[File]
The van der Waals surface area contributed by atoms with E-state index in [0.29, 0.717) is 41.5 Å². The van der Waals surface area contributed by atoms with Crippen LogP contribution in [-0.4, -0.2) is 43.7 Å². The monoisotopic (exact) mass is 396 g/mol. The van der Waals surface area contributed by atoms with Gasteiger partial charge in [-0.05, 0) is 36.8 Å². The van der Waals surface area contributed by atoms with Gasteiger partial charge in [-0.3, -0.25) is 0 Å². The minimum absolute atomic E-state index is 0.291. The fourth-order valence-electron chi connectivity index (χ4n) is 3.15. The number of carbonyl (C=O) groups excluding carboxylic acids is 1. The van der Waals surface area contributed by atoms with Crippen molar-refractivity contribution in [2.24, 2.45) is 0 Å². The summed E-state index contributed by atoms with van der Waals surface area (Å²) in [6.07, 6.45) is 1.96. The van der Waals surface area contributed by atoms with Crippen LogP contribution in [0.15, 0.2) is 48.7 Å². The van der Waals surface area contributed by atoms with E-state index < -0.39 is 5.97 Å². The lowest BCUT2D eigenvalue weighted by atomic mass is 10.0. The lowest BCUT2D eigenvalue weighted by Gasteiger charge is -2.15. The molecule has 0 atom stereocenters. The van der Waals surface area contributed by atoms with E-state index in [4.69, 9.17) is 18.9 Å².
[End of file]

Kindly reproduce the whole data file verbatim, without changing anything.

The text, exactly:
The van der Waals surface area contributed by atoms with E-state index in [0.29, 0.717) is 41.5 Å². The van der Waals surface area contributed by atoms with Crippen LogP contribution in [-0.4, -0.2) is 43.7 Å². The monoisotopic (exact) mass is 396 g/mol. The van der Waals surface area contributed by atoms with Gasteiger partial charge in [-0.05, 0) is 36.8 Å². The van der Waals surface area contributed by atoms with Gasteiger partial charge in [-0.3, -0.25) is 0 Å². The minimum absolute atomic E-state index is 0.291. The fourth-order valence-electron chi connectivity index (χ4n) is 3.15. The number of carbonyl (C=O) groups excluding carboxylic acids is 1. The van der Waals surface area contributed by atoms with Crippen molar-refractivity contribution in [2.24, 2.45) is 0 Å². The summed E-state index contributed by atoms with van der Waals surface area (Å²) in [6.07, 6.45) is 1.96. The van der Waals surface area contributed by atoms with Crippen LogP contribution in [0.15, 0.2) is 48.7 Å². The van der Waals surface area contributed by atoms with E-state index < -0.39 is 5.97 Å². The lowest BCUT2D eigenvalue weighted by atomic mass is 10.0. The lowest BCUT2D eigenvalue weighted by Gasteiger charge is -2.15. The molecule has 0 atom stereocenters. The van der Waals surface area contributed by atoms with E-state index in [4.69, 9.17) is 18.9 Å².